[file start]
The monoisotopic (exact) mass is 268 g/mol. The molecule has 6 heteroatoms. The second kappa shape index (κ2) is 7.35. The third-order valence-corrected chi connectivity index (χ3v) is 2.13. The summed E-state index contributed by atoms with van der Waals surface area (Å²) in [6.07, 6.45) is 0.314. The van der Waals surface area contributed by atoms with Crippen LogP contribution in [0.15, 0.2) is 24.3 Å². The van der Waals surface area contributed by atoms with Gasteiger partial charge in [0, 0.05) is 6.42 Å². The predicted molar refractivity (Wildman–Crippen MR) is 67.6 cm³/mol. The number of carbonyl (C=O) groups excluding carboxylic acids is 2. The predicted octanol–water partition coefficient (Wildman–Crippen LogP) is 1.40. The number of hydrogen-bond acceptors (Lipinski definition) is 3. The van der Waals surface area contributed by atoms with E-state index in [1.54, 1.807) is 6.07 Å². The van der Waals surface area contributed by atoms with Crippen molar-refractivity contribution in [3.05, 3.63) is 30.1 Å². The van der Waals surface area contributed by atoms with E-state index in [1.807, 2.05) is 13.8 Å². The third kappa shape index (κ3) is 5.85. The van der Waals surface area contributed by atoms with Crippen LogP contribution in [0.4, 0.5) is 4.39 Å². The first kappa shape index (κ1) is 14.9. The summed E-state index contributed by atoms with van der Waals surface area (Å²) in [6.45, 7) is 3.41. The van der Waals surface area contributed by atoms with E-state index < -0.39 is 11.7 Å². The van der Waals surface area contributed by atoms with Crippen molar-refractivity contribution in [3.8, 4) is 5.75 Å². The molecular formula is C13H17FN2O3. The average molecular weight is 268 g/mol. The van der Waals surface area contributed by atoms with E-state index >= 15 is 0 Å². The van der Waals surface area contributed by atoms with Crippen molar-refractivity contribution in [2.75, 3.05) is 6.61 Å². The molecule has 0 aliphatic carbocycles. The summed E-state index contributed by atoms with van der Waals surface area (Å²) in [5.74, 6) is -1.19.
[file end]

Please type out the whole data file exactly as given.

The monoisotopic (exact) mass is 268 g/mol. The molecule has 6 heteroatoms. The second kappa shape index (κ2) is 7.35. The third-order valence-corrected chi connectivity index (χ3v) is 2.13. The summed E-state index contributed by atoms with van der Waals surface area (Å²) in [6.07, 6.45) is 0.314. The van der Waals surface area contributed by atoms with Crippen LogP contribution in [0.15, 0.2) is 24.3 Å². The van der Waals surface area contributed by atoms with Gasteiger partial charge in [0, 0.05) is 6.42 Å². The predicted molar refractivity (Wildman–Crippen MR) is 67.6 cm³/mol. The number of carbonyl (C=O) groups excluding carboxylic acids is 2. The predicted octanol–water partition coefficient (Wildman–Crippen LogP) is 1.40. The number of hydrogen-bond acceptors (Lipinski definition) is 3. The van der Waals surface area contributed by atoms with E-state index in [1.54, 1.807) is 6.07 Å². The van der Waals surface area contributed by atoms with Crippen molar-refractivity contribution in [3.05, 3.63) is 30.1 Å². The van der Waals surface area contributed by atoms with E-state index in [1.807, 2.05) is 13.8 Å². The third kappa shape index (κ3) is 5.85. The van der Waals surface area contributed by atoms with Crippen LogP contribution in [0.4, 0.5) is 4.39 Å². The first kappa shape index (κ1) is 14.9. The summed E-state index contributed by atoms with van der Waals surface area (Å²) in [6.45, 7) is 3.41. The van der Waals surface area contributed by atoms with E-state index < -0.39 is 11.7 Å². The van der Waals surface area contributed by atoms with Crippen molar-refractivity contribution in [3.8, 4) is 5.75 Å². The molecular formula is C13H17FN2O3. The average molecular weight is 268 g/mol. The van der Waals surface area contributed by atoms with E-state index >= 15 is 0 Å². The van der Waals surface area contributed by atoms with Crippen molar-refractivity contribution in [2.75, 3.05) is 6.61 Å². The molecule has 0 aliphatic carbocycles. The summed E-state index contributed by atoms with van der Waals surface area (Å²) in [5.74, 6) is -1.19.